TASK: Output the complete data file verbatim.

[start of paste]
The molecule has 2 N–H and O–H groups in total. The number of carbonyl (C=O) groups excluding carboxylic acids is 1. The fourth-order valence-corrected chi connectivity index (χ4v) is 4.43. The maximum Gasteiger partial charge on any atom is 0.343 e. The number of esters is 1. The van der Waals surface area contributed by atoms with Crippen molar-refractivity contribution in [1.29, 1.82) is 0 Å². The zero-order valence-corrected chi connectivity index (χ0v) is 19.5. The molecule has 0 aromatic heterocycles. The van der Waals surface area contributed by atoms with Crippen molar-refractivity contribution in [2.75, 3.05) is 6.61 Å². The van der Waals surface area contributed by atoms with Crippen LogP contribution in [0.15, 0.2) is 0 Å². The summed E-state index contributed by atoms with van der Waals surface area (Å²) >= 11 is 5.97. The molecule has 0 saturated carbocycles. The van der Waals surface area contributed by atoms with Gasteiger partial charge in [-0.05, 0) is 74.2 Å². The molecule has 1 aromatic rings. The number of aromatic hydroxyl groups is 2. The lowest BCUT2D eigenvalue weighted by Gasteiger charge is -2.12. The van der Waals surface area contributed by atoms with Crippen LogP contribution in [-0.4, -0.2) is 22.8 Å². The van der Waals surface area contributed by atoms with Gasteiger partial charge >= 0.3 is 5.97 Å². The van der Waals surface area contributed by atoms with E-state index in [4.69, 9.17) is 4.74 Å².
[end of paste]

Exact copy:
The molecule has 2 N–H and O–H groups in total. The number of carbonyl (C=O) groups excluding carboxylic acids is 1. The fourth-order valence-corrected chi connectivity index (χ4v) is 4.43. The maximum Gasteiger partial charge on any atom is 0.343 e. The number of esters is 1. The van der Waals surface area contributed by atoms with Crippen molar-refractivity contribution in [1.29, 1.82) is 0 Å². The zero-order valence-corrected chi connectivity index (χ0v) is 19.5. The molecule has 0 aromatic heterocycles. The van der Waals surface area contributed by atoms with Crippen molar-refractivity contribution in [2.75, 3.05) is 6.61 Å². The van der Waals surface area contributed by atoms with Crippen LogP contribution in [0.15, 0.2) is 0 Å². The summed E-state index contributed by atoms with van der Waals surface area (Å²) >= 11 is 5.97. The molecule has 0 saturated carbocycles. The van der Waals surface area contributed by atoms with Gasteiger partial charge in [-0.05, 0) is 74.2 Å². The molecule has 1 aromatic rings. The number of aromatic hydroxyl groups is 2. The lowest BCUT2D eigenvalue weighted by Gasteiger charge is -2.12. The van der Waals surface area contributed by atoms with Crippen LogP contribution in [-0.4, -0.2) is 22.8 Å². The van der Waals surface area contributed by atoms with Gasteiger partial charge >= 0.3 is 5.97 Å². The van der Waals surface area contributed by atoms with E-state index in [4.69, 9.17) is 4.74 Å².